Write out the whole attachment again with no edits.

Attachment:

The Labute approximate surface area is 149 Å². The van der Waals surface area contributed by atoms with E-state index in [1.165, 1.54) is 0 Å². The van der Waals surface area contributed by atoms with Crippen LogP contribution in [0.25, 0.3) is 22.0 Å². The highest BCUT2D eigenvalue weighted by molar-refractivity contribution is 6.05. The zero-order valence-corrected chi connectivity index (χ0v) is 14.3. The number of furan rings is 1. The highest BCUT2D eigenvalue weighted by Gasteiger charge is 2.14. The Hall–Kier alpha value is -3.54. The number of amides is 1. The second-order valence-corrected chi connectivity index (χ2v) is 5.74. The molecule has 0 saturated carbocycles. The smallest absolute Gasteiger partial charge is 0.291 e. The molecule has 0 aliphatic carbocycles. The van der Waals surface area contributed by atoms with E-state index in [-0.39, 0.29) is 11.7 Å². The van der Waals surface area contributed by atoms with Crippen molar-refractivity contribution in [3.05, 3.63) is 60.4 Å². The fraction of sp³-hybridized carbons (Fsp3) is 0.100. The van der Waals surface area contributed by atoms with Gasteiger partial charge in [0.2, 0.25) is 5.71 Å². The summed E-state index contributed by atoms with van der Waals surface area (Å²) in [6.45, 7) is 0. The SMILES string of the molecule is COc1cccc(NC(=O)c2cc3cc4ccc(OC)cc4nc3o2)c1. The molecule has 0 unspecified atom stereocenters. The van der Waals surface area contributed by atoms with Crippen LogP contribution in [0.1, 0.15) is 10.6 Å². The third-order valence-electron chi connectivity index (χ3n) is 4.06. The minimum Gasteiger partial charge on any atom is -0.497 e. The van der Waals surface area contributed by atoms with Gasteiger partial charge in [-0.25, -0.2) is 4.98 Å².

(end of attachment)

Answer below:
The Labute approximate surface area is 149 Å². The van der Waals surface area contributed by atoms with E-state index in [1.165, 1.54) is 0 Å². The van der Waals surface area contributed by atoms with Crippen LogP contribution in [0.25, 0.3) is 22.0 Å². The highest BCUT2D eigenvalue weighted by molar-refractivity contribution is 6.05. The zero-order valence-corrected chi connectivity index (χ0v) is 14.3. The number of furan rings is 1. The highest BCUT2D eigenvalue weighted by Gasteiger charge is 2.14. The Hall–Kier alpha value is -3.54. The number of amides is 1. The second-order valence-corrected chi connectivity index (χ2v) is 5.74. The molecule has 0 saturated carbocycles. The smallest absolute Gasteiger partial charge is 0.291 e. The molecule has 0 aliphatic carbocycles. The van der Waals surface area contributed by atoms with E-state index in [-0.39, 0.29) is 11.7 Å². The van der Waals surface area contributed by atoms with Crippen molar-refractivity contribution in [3.05, 3.63) is 60.4 Å². The fraction of sp³-hybridized carbons (Fsp3) is 0.100. The van der Waals surface area contributed by atoms with Gasteiger partial charge in [0.2, 0.25) is 5.71 Å². The summed E-state index contributed by atoms with van der Waals surface area (Å²) in [6.45, 7) is 0. The SMILES string of the molecule is COc1cccc(NC(=O)c2cc3cc4ccc(OC)cc4nc3o2)c1. The molecule has 0 unspecified atom stereocenters. The van der Waals surface area contributed by atoms with Crippen LogP contribution in [0.1, 0.15) is 10.6 Å². The third-order valence-electron chi connectivity index (χ3n) is 4.06. The minimum Gasteiger partial charge on any atom is -0.497 e. The van der Waals surface area contributed by atoms with Gasteiger partial charge in [-0.25, -0.2) is 4.98 Å².